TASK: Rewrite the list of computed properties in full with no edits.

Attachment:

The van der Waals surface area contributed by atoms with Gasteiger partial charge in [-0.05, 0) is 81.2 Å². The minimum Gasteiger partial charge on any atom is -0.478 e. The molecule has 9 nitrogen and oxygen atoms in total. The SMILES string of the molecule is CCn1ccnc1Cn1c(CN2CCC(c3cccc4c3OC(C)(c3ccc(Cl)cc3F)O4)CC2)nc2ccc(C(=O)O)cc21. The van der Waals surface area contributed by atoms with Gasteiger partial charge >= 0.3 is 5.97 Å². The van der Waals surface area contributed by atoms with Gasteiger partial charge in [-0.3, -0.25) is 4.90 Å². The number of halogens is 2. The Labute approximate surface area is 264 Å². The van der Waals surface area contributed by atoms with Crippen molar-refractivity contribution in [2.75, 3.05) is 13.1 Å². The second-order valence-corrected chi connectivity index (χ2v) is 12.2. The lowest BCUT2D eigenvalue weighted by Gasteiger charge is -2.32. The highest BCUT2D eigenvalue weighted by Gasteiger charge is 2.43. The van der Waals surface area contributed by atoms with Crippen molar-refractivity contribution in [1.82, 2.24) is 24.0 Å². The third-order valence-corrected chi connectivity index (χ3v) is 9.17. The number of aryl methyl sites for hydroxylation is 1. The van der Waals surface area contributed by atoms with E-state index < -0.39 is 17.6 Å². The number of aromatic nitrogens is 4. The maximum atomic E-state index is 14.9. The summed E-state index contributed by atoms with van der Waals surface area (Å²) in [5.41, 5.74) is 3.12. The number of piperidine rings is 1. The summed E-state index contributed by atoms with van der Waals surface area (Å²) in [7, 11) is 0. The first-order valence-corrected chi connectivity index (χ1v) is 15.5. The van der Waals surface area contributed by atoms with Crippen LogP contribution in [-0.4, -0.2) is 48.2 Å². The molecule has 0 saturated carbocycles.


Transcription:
The van der Waals surface area contributed by atoms with Gasteiger partial charge in [-0.05, 0) is 81.2 Å². The minimum Gasteiger partial charge on any atom is -0.478 e. The molecule has 9 nitrogen and oxygen atoms in total. The SMILES string of the molecule is CCn1ccnc1Cn1c(CN2CCC(c3cccc4c3OC(C)(c3ccc(Cl)cc3F)O4)CC2)nc2ccc(C(=O)O)cc21. The van der Waals surface area contributed by atoms with Gasteiger partial charge >= 0.3 is 5.97 Å². The van der Waals surface area contributed by atoms with Gasteiger partial charge in [-0.3, -0.25) is 4.90 Å². The number of halogens is 2. The Labute approximate surface area is 264 Å². The van der Waals surface area contributed by atoms with Crippen molar-refractivity contribution in [2.75, 3.05) is 13.1 Å². The second-order valence-corrected chi connectivity index (χ2v) is 12.2. The lowest BCUT2D eigenvalue weighted by Gasteiger charge is -2.32. The highest BCUT2D eigenvalue weighted by Gasteiger charge is 2.43. The van der Waals surface area contributed by atoms with Crippen molar-refractivity contribution in [1.82, 2.24) is 24.0 Å². The third-order valence-corrected chi connectivity index (χ3v) is 9.17. The number of aryl methyl sites for hydroxylation is 1. The van der Waals surface area contributed by atoms with E-state index < -0.39 is 17.6 Å². The number of aromatic nitrogens is 4. The maximum atomic E-state index is 14.9. The summed E-state index contributed by atoms with van der Waals surface area (Å²) in [5.41, 5.74) is 3.12. The number of piperidine rings is 1. The summed E-state index contributed by atoms with van der Waals surface area (Å²) in [7, 11) is 0. The first-order valence-corrected chi connectivity index (χ1v) is 15.5. The van der Waals surface area contributed by atoms with Crippen LogP contribution in [-0.4, -0.2) is 48.2 Å². The molecule has 0 saturated carbocycles.